ROANOKE, Va. — I was blessed with the opportunity to work with a number of long-term staff members when I took over the management of Commonwealth Linen Services.
We’ve had a number of employees who have worked full-time well after reaching 65. They perform their jobs at a high level, and we are glad to continue their employment.
Over the past years, a number of them have chosen to retire. That decision can often be a difficult one and is based on a number of factors.
Health can be a primary consideration for any employee looking to retire, though a number of the employees over 65 regularly outwork recent high school graduates. Their ability to stay focused and on task normally overcomes anything physical they might have lost over time.
But unfortunately, as one gets older, certain parts of the body do begin to break down.
I have one employee who is 79 years old. She draws her Social Security, her company pension and her regular paycheck. Late last year, I convinced her to go to a part-time schedule because her hip was giving her so much trouble.
I talked to her about retirement, but she said she wasn’t ready to retire and didn’t have anything else she wanted to do. Last month, she finally agreed it was time to retire.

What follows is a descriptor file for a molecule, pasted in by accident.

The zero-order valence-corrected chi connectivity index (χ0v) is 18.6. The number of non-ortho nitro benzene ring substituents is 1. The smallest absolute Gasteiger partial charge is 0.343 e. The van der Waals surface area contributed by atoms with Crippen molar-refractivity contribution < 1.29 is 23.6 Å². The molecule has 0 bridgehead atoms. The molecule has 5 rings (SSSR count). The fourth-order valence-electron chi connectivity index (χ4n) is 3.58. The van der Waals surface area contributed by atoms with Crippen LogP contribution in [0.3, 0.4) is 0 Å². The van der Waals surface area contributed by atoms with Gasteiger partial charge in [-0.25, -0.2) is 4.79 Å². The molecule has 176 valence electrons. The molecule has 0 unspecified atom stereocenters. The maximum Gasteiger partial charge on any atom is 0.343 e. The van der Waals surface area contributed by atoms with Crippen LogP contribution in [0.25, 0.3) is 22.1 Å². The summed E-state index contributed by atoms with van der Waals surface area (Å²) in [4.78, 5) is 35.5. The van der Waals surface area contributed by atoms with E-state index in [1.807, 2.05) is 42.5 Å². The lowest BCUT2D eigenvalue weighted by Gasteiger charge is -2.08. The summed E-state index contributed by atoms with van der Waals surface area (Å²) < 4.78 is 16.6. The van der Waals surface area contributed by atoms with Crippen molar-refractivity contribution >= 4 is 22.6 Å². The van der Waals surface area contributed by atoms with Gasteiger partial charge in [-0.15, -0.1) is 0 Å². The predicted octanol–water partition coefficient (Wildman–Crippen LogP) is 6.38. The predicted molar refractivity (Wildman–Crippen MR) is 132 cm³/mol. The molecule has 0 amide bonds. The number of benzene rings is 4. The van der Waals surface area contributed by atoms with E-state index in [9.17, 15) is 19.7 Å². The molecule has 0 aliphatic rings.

In the end, her health was the deciding factor, not her productivity.
I have another employee who will be 71 years old early next year. She has been drawing her Social Security since she turned 65. She is productive and a real asset in the small-order filling area of the laundry. She has worked for the laundry for more than 40 years.
She loves working, but believes she will be of more help to her family if she stays home and helps with the medical needs of some of her family members. This employee knew what she wanted to do, but needed help getting through the retirement paperwork maze.
I offered to help her and have been working with her as she plans to retire at the end of the year.
I have known other employees who reached the age of 65 and were simply ready to move on and do other things in their lives. These people are very motivated. With a little guidance, they are on their way.
I have coordinated retirement dates with these employees and thanked them for their many years of service.
Whenever someone retires, we hold a big retirement luncheon, celebrating the employee and recognizing their valuable contributions to the organization. We always invite all of our previously retired employees to these events.
As a manager, it is important to remember that most employees only retire once. They have never done it before and most likely will need help filling out the paperwork. We honor their service to our organizations by accepting the responsibility of helping them through the process.